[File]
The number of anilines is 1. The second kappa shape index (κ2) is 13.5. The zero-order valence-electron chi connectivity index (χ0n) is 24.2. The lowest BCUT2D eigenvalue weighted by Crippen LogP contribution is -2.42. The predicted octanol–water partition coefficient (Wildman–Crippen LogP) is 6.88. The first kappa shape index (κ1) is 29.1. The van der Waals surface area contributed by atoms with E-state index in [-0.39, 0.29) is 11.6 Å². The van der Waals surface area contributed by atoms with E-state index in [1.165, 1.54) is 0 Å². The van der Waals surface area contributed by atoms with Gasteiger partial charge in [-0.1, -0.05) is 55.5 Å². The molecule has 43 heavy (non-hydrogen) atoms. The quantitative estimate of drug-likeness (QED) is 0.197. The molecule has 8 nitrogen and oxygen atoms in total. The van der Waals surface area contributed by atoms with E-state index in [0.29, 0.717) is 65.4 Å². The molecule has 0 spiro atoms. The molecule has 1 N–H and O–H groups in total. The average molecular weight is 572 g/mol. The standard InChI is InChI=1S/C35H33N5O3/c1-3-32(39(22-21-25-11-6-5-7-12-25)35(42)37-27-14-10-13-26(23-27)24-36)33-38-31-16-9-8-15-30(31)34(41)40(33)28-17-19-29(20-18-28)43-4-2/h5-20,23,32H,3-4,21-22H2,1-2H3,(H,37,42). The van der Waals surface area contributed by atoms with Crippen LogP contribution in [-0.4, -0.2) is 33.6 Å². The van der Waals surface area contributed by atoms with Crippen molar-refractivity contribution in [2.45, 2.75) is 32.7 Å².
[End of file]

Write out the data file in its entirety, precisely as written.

The number of anilines is 1. The second kappa shape index (κ2) is 13.5. The zero-order valence-electron chi connectivity index (χ0n) is 24.2. The lowest BCUT2D eigenvalue weighted by Crippen LogP contribution is -2.42. The predicted octanol–water partition coefficient (Wildman–Crippen LogP) is 6.88. The first kappa shape index (κ1) is 29.1. The van der Waals surface area contributed by atoms with E-state index in [-0.39, 0.29) is 11.6 Å². The van der Waals surface area contributed by atoms with E-state index in [1.165, 1.54) is 0 Å². The van der Waals surface area contributed by atoms with Gasteiger partial charge in [-0.1, -0.05) is 55.5 Å². The molecule has 43 heavy (non-hydrogen) atoms. The quantitative estimate of drug-likeness (QED) is 0.197. The molecule has 8 nitrogen and oxygen atoms in total. The van der Waals surface area contributed by atoms with E-state index in [0.29, 0.717) is 65.4 Å². The molecule has 0 spiro atoms. The molecule has 1 N–H and O–H groups in total. The average molecular weight is 572 g/mol. The standard InChI is InChI=1S/C35H33N5O3/c1-3-32(39(22-21-25-11-6-5-7-12-25)35(42)37-27-14-10-13-26(23-27)24-36)33-38-31-16-9-8-15-30(31)34(41)40(33)28-17-19-29(20-18-28)43-4-2/h5-20,23,32H,3-4,21-22H2,1-2H3,(H,37,42). The van der Waals surface area contributed by atoms with Crippen LogP contribution in [-0.4, -0.2) is 33.6 Å². The van der Waals surface area contributed by atoms with Crippen molar-refractivity contribution in [2.45, 2.75) is 32.7 Å².